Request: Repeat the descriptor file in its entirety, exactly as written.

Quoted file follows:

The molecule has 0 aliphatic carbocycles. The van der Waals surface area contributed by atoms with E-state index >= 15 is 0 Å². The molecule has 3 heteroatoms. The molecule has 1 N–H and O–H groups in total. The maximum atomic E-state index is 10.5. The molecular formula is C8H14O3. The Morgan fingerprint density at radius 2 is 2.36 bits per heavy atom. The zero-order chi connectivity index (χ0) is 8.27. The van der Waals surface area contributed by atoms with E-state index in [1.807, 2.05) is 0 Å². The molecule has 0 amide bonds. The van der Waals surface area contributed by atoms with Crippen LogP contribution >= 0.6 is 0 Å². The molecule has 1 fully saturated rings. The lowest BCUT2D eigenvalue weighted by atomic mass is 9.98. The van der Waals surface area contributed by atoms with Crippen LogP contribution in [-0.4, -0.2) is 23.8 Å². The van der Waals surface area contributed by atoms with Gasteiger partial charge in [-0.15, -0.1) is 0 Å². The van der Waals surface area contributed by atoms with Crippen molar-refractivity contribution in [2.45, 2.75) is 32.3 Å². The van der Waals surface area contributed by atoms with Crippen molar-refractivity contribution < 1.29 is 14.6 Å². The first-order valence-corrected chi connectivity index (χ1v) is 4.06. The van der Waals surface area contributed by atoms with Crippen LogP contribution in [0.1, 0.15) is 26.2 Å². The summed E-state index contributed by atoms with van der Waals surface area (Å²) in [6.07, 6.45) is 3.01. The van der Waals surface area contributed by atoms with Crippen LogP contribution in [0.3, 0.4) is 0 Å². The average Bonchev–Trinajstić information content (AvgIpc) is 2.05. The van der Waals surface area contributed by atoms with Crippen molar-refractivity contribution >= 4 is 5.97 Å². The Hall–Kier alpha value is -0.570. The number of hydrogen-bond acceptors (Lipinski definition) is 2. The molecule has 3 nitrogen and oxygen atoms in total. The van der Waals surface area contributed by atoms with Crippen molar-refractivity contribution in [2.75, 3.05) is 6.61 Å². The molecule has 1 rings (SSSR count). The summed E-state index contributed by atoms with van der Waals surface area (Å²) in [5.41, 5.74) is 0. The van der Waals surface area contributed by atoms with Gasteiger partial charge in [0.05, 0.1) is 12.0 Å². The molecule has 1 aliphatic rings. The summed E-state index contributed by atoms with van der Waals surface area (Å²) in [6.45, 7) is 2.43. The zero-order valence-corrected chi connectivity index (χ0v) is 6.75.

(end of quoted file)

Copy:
The molecule has 0 aliphatic carbocycles. The van der Waals surface area contributed by atoms with E-state index >= 15 is 0 Å². The molecule has 3 heteroatoms. The molecule has 1 N–H and O–H groups in total. The maximum atomic E-state index is 10.5. The molecular formula is C8H14O3. The Morgan fingerprint density at radius 2 is 2.36 bits per heavy atom. The zero-order chi connectivity index (χ0) is 8.27. The van der Waals surface area contributed by atoms with E-state index in [1.807, 2.05) is 0 Å². The molecule has 0 amide bonds. The van der Waals surface area contributed by atoms with Crippen LogP contribution >= 0.6 is 0 Å². The molecule has 1 fully saturated rings. The lowest BCUT2D eigenvalue weighted by atomic mass is 9.98. The van der Waals surface area contributed by atoms with Crippen LogP contribution in [-0.4, -0.2) is 23.8 Å². The van der Waals surface area contributed by atoms with Gasteiger partial charge in [-0.15, -0.1) is 0 Å². The van der Waals surface area contributed by atoms with Crippen molar-refractivity contribution in [2.45, 2.75) is 32.3 Å². The van der Waals surface area contributed by atoms with Crippen molar-refractivity contribution < 1.29 is 14.6 Å². The first-order valence-corrected chi connectivity index (χ1v) is 4.06. The van der Waals surface area contributed by atoms with Crippen LogP contribution in [0.1, 0.15) is 26.2 Å². The summed E-state index contributed by atoms with van der Waals surface area (Å²) in [6.07, 6.45) is 3.01. The van der Waals surface area contributed by atoms with Crippen LogP contribution in [0.3, 0.4) is 0 Å². The average Bonchev–Trinajstić information content (AvgIpc) is 2.05. The van der Waals surface area contributed by atoms with Crippen molar-refractivity contribution >= 4 is 5.97 Å². The Hall–Kier alpha value is -0.570. The number of hydrogen-bond acceptors (Lipinski definition) is 2. The molecule has 3 nitrogen and oxygen atoms in total. The van der Waals surface area contributed by atoms with Crippen molar-refractivity contribution in [2.75, 3.05) is 6.61 Å². The molecule has 1 rings (SSSR count). The summed E-state index contributed by atoms with van der Waals surface area (Å²) in [5.41, 5.74) is 0. The van der Waals surface area contributed by atoms with Gasteiger partial charge in [0.05, 0.1) is 12.0 Å². The molecule has 1 aliphatic rings. The summed E-state index contributed by atoms with van der Waals surface area (Å²) in [6.45, 7) is 2.43. The zero-order valence-corrected chi connectivity index (χ0v) is 6.75.